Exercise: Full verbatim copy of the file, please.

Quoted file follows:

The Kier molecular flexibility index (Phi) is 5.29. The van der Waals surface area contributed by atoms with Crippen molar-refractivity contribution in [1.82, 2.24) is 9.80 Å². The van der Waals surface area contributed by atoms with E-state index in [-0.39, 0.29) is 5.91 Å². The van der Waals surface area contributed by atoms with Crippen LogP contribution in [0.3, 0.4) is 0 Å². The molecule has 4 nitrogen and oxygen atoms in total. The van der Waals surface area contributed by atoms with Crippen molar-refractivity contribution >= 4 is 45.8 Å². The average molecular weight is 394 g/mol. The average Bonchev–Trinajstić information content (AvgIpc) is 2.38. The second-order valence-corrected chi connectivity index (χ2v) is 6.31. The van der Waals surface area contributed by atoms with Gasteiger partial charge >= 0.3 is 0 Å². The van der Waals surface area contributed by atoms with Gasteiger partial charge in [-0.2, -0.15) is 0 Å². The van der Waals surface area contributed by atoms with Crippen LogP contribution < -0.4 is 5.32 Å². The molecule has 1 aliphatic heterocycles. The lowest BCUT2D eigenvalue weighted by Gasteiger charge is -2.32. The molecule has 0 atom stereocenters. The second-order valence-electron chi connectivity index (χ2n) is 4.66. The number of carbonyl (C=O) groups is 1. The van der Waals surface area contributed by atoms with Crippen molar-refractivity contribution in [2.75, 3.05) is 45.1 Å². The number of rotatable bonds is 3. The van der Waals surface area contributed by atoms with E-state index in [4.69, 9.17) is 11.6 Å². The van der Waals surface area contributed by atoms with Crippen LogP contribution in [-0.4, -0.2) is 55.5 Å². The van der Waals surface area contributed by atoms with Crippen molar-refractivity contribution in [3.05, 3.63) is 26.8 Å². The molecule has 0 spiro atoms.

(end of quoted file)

The Kier molecular flexibility index (Phi) is 5.29. The van der Waals surface area contributed by atoms with Crippen molar-refractivity contribution in [1.82, 2.24) is 9.80 Å². The van der Waals surface area contributed by atoms with E-state index in [-0.39, 0.29) is 5.91 Å². The van der Waals surface area contributed by atoms with Crippen LogP contribution in [0.3, 0.4) is 0 Å². The molecule has 4 nitrogen and oxygen atoms in total. The van der Waals surface area contributed by atoms with Crippen molar-refractivity contribution >= 4 is 45.8 Å². The average molecular weight is 394 g/mol. The average Bonchev–Trinajstić information content (AvgIpc) is 2.38. The second-order valence-corrected chi connectivity index (χ2v) is 6.31. The van der Waals surface area contributed by atoms with Gasteiger partial charge >= 0.3 is 0 Å². The van der Waals surface area contributed by atoms with Gasteiger partial charge in [-0.2, -0.15) is 0 Å². The van der Waals surface area contributed by atoms with Crippen LogP contribution < -0.4 is 5.32 Å². The molecule has 1 aliphatic heterocycles. The lowest BCUT2D eigenvalue weighted by Gasteiger charge is -2.32. The molecule has 0 atom stereocenters. The second-order valence-electron chi connectivity index (χ2n) is 4.66. The number of carbonyl (C=O) groups is 1. The van der Waals surface area contributed by atoms with Crippen molar-refractivity contribution in [2.75, 3.05) is 45.1 Å². The number of rotatable bonds is 3. The van der Waals surface area contributed by atoms with E-state index in [4.69, 9.17) is 11.6 Å². The van der Waals surface area contributed by atoms with Crippen LogP contribution in [-0.4, -0.2) is 55.5 Å². The van der Waals surface area contributed by atoms with Crippen molar-refractivity contribution in [3.05, 3.63) is 26.8 Å². The molecule has 0 spiro atoms.